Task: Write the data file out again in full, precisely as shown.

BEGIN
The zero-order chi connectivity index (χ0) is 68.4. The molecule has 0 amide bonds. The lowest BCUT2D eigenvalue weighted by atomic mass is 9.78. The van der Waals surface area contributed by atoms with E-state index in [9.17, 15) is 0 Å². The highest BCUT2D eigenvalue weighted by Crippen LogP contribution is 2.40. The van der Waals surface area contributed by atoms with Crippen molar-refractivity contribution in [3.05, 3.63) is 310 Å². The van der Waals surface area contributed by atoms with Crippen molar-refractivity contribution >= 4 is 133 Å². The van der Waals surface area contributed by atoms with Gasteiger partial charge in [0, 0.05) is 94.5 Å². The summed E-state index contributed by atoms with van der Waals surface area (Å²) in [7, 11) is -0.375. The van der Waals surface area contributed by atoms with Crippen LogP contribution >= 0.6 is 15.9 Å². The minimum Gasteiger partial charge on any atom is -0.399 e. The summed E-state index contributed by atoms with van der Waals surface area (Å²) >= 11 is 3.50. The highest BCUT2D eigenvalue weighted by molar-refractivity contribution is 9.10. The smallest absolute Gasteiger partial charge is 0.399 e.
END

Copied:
The zero-order chi connectivity index (χ0) is 68.4. The molecule has 0 amide bonds. The lowest BCUT2D eigenvalue weighted by atomic mass is 9.78. The van der Waals surface area contributed by atoms with E-state index in [9.17, 15) is 0 Å². The highest BCUT2D eigenvalue weighted by Crippen LogP contribution is 2.40. The van der Waals surface area contributed by atoms with Crippen molar-refractivity contribution in [3.05, 3.63) is 310 Å². The van der Waals surface area contributed by atoms with Crippen molar-refractivity contribution >= 4 is 133 Å². The van der Waals surface area contributed by atoms with Gasteiger partial charge in [0, 0.05) is 94.5 Å². The summed E-state index contributed by atoms with van der Waals surface area (Å²) in [7, 11) is -0.375. The van der Waals surface area contributed by atoms with Crippen LogP contribution >= 0.6 is 15.9 Å². The minimum Gasteiger partial charge on any atom is -0.399 e. The summed E-state index contributed by atoms with van der Waals surface area (Å²) >= 11 is 3.50. The highest BCUT2D eigenvalue weighted by molar-refractivity contribution is 9.10. The smallest absolute Gasteiger partial charge is 0.399 e.